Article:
Phil and Kristine, then 29 and 27 years old, moved in to their first house on May 3, 2000, and for almost two years, life was good.
"We're sitting pretty. We're making our house payments. We're never late," Phil Hughes recalled.
In February of 2002, Kristine got laid off from her job. A few days later, the letter from the mortgage company arrived in the mail. Overnight, their monthly house note increased by almost $500.
The couple was stunned, and got on the phone trying to make sense of the confusing turn of events.
It wasn't an adjustable rate mortgage or a predatory subprime loan. The Hughes family was burned by a shortage in their escrow account, the fund that collects and pays property taxes to government entities.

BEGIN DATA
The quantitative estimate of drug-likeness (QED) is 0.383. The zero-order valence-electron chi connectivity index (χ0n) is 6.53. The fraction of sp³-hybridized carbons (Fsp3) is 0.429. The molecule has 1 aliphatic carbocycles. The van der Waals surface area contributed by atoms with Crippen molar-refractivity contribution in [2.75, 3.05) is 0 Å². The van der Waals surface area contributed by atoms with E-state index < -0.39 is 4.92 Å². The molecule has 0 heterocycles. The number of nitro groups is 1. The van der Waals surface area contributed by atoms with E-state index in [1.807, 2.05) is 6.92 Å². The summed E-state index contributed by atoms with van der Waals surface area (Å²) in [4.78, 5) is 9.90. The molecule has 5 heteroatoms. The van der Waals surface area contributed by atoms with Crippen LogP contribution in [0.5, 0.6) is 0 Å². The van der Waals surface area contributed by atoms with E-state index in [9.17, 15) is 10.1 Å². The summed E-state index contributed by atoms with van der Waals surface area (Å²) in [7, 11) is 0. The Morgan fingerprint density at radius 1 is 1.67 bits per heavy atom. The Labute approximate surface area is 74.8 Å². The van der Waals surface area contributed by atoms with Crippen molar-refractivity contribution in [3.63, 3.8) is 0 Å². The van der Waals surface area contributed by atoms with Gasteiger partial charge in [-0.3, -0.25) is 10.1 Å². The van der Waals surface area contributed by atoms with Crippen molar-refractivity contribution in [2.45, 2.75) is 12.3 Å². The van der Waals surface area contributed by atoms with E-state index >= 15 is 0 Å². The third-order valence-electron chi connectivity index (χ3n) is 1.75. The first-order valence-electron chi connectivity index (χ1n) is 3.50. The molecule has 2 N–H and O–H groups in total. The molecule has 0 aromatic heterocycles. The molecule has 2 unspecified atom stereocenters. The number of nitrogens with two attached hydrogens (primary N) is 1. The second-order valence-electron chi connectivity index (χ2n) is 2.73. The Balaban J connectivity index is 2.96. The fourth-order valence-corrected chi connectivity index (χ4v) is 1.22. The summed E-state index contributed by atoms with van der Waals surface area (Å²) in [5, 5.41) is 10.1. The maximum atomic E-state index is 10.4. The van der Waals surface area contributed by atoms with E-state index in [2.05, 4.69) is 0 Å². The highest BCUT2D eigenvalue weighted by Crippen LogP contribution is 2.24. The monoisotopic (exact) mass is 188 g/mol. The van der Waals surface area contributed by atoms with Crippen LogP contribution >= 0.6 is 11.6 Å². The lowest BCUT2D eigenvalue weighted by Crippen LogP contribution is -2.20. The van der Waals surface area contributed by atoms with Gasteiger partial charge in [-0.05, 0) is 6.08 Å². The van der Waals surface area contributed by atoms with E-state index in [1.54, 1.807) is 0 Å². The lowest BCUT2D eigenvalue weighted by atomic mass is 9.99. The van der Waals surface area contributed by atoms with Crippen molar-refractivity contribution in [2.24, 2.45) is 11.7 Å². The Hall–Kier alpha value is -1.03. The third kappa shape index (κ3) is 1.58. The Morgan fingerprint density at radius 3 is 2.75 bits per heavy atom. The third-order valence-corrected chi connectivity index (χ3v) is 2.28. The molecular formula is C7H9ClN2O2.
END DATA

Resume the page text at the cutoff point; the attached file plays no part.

When the Hughes purchased their home in the spring of 2000, their mortgage company calculated their escrow payment based on the tax appraisal of the home on Jan. 1 of that year. At that point, construction on the home had just begun, and the home was appraised for the value of the raw land and the foundation slab - about $12,000.
The next year, the completed home was appraised at $117,800, and their escrow payment jumped to meet the tax bill.
The mortgage company refused to offer any refinancing options, instead suggesting getting a renter or borrowing money from family. Kristin quickly found a new job, but with their monthly mortgage payments up to $1,200, the couple's debt spiraled out of control.
"It's a chess game not to get foreclosed on," Hughes said.